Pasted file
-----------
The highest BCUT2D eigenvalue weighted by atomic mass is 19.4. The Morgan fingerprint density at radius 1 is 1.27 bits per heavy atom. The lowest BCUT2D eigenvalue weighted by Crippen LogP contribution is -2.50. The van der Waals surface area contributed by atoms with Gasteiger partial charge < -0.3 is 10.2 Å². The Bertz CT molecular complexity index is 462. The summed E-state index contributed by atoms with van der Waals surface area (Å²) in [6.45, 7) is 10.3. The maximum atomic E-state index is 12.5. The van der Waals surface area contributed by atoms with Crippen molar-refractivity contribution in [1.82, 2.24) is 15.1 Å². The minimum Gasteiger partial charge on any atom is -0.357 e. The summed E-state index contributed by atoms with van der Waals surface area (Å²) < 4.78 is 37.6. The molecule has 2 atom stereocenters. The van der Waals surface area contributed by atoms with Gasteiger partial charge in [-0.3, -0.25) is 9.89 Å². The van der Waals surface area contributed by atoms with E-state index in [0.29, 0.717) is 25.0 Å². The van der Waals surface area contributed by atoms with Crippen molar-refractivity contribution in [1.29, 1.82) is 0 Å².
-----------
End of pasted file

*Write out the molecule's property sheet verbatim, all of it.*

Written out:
The highest BCUT2D eigenvalue weighted by atomic mass is 19.4. The Morgan fingerprint density at radius 1 is 1.27 bits per heavy atom. The lowest BCUT2D eigenvalue weighted by Crippen LogP contribution is -2.50. The van der Waals surface area contributed by atoms with Gasteiger partial charge < -0.3 is 10.2 Å². The Bertz CT molecular complexity index is 462. The summed E-state index contributed by atoms with van der Waals surface area (Å²) in [6.45, 7) is 10.3. The maximum atomic E-state index is 12.5. The van der Waals surface area contributed by atoms with Crippen molar-refractivity contribution in [1.82, 2.24) is 15.1 Å². The minimum Gasteiger partial charge on any atom is -0.357 e. The summed E-state index contributed by atoms with van der Waals surface area (Å²) < 4.78 is 37.6. The molecule has 2 atom stereocenters. The van der Waals surface area contributed by atoms with Gasteiger partial charge in [-0.3, -0.25) is 9.89 Å². The van der Waals surface area contributed by atoms with E-state index in [0.29, 0.717) is 25.0 Å². The van der Waals surface area contributed by atoms with Crippen molar-refractivity contribution in [1.29, 1.82) is 0 Å².